The funding will help to move early-stage research to find new medicines for diseases such as tuberculosis, malaria, leishmaniasis and sleeping sickness to the next level. Scientists from around the world will work in collaboration with GSK drug discovery experts at the GSK facility in Tres Cantos, Madrid, with the ultimate goal of developing two high-quality experimental drugs over the next five years.
Diseases of low-income countries affect millions of people and yet research to find new treatments is struggling, owing to the complexity of the science and low return on investment. To address this, GSK set up its Tres Cantos facility to be an engine room of scientific innovation, stimulating more R&D into diseases that affect the world's poorest people.
In 2010, GSK opened the doors of its Tres Cantos facility to external researchers to create the Open Lab. The result is academic scientists working alongside GSK scientists at a dedicated facility, enabling them to benefit from the facilities, resources and knowledge of a major pharmaceutical company to help them advance their own research projects.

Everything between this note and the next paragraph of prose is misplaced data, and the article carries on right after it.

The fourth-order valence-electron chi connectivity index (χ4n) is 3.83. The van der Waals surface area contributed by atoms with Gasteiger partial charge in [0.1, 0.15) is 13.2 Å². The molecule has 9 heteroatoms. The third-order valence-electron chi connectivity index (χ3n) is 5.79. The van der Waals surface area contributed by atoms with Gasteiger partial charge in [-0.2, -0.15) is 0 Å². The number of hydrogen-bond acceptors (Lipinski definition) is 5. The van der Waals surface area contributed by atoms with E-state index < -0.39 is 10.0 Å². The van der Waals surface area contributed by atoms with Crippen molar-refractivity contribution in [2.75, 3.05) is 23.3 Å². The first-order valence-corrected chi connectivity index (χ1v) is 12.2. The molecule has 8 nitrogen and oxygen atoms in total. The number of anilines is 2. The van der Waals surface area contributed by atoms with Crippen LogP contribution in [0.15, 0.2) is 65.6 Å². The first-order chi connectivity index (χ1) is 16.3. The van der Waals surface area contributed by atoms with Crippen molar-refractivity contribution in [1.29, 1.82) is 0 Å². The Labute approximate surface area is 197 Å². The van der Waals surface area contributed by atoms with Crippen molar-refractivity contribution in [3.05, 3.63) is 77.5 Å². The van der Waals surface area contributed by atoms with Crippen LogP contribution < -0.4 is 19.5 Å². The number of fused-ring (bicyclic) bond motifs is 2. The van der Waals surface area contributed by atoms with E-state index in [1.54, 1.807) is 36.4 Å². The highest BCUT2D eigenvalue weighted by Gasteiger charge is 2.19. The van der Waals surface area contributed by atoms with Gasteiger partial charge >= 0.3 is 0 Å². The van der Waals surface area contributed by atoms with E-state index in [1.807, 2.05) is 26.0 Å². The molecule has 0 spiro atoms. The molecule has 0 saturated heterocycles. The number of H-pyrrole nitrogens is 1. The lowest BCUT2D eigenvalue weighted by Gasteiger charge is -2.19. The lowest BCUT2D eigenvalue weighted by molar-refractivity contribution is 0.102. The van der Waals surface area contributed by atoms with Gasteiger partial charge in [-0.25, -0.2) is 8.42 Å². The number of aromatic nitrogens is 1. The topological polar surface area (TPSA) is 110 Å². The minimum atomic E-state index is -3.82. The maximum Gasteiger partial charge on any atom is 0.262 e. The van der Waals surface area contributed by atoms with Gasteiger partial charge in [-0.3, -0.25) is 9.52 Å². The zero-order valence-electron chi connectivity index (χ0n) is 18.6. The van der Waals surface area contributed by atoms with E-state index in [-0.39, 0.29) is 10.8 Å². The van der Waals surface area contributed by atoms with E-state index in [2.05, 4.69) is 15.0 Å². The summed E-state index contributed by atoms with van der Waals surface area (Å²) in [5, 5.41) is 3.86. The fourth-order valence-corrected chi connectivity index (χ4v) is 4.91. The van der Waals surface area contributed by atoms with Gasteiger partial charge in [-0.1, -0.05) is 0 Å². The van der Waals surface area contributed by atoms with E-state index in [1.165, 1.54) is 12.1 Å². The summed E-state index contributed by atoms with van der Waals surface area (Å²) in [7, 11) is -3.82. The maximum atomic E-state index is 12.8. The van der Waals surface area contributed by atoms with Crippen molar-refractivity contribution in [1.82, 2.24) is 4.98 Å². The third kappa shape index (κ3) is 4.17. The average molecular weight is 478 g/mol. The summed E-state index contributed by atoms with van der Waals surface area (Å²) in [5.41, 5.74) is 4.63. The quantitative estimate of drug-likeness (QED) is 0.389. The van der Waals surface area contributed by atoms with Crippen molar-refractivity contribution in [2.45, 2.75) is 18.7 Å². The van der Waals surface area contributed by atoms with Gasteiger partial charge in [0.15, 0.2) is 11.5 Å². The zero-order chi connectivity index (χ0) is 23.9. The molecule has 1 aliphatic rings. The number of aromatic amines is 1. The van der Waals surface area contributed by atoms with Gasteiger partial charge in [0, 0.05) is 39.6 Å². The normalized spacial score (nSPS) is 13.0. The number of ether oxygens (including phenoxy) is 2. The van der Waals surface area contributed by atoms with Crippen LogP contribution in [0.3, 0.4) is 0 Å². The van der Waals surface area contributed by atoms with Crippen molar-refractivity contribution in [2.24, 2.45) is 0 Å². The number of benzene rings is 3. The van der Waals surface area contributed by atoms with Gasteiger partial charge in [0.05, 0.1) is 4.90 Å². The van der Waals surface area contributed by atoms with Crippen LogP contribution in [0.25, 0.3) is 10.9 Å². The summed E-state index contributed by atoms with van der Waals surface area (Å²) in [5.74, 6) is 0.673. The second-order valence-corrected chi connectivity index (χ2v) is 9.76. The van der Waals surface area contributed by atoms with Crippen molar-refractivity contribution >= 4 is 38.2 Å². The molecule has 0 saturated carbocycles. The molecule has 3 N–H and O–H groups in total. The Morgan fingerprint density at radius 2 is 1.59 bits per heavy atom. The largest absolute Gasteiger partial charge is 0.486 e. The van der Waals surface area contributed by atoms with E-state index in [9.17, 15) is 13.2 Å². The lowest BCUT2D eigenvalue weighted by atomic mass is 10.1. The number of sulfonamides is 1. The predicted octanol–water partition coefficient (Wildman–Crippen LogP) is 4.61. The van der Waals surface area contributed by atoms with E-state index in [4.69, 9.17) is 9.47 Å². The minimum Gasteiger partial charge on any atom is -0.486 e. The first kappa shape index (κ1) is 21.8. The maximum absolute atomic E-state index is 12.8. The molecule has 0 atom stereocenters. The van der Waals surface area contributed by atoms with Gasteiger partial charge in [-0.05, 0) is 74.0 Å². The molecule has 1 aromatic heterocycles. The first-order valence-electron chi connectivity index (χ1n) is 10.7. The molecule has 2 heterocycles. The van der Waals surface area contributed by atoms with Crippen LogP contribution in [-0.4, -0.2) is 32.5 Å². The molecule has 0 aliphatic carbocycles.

The £5 million Wellcome Trust funding announced today will be used to take this open approach a significant step further, tackling the next phase of drug development with the aim of turning promising active compounds into high-quality experimental drugs. The funding will provide the opportunity to progress the most promising projects underway by independent scientists at the Open Lab and from GSK's own research portfolio.
Dr Nick Cammack, Head of GSK's Tres Cantos Medicines Development Campus, which houses the Open Lab, said: "This support highlights a growing recognition that collaborative and open research is the key to tackling these devastating diseases. Since adopting an open approach to discovering new medicines for developing world diseases, we've hosted some of the world's brightest academic scientists at Tres Cantos.
"The fusion of their academic excellence with GSK expertise has yielded some really exciting research projects. This tremendous show of support from Wellcome means we now have the potential to start driving these projects further towards finding new medicines."
Dr Richard Seabrook, Head of Business Development at the Wellcome Trust, said: "Academic researchers are making incredible progress in our understanding of neglected diseases, yet we've still got a bottleneck when it comes to the development of new drugs. Taking a more collaborative approach, as GSK have through their Open Lab, will see these advances reap the full benefit of the industry's commercial expertise to give us the best chance of securing new treatments for these devastating diseases."